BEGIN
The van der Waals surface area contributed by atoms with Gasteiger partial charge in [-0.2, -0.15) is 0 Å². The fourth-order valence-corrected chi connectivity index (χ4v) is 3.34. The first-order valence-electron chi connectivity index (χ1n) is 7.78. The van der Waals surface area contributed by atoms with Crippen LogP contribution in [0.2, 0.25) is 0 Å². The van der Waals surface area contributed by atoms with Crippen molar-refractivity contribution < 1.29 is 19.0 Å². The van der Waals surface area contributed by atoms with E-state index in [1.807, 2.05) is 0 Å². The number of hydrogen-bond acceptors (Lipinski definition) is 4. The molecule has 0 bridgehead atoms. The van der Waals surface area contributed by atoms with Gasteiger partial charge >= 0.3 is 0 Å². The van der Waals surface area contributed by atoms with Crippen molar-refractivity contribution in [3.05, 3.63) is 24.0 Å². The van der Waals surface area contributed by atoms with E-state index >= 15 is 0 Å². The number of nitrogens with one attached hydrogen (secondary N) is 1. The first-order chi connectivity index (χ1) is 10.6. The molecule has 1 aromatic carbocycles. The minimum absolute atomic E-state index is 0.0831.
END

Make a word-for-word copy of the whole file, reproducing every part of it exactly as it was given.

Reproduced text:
The van der Waals surface area contributed by atoms with Gasteiger partial charge in [-0.2, -0.15) is 0 Å². The fourth-order valence-corrected chi connectivity index (χ4v) is 3.34. The first-order valence-electron chi connectivity index (χ1n) is 7.78. The van der Waals surface area contributed by atoms with Crippen LogP contribution in [0.2, 0.25) is 0 Å². The van der Waals surface area contributed by atoms with Crippen molar-refractivity contribution < 1.29 is 19.0 Å². The van der Waals surface area contributed by atoms with E-state index in [1.807, 2.05) is 0 Å². The number of hydrogen-bond acceptors (Lipinski definition) is 4. The molecule has 0 bridgehead atoms. The van der Waals surface area contributed by atoms with Gasteiger partial charge >= 0.3 is 0 Å². The van der Waals surface area contributed by atoms with Crippen molar-refractivity contribution in [3.05, 3.63) is 24.0 Å². The van der Waals surface area contributed by atoms with E-state index >= 15 is 0 Å². The number of nitrogens with one attached hydrogen (secondary N) is 1. The first-order chi connectivity index (χ1) is 10.6. The molecule has 1 aromatic carbocycles. The minimum absolute atomic E-state index is 0.0831.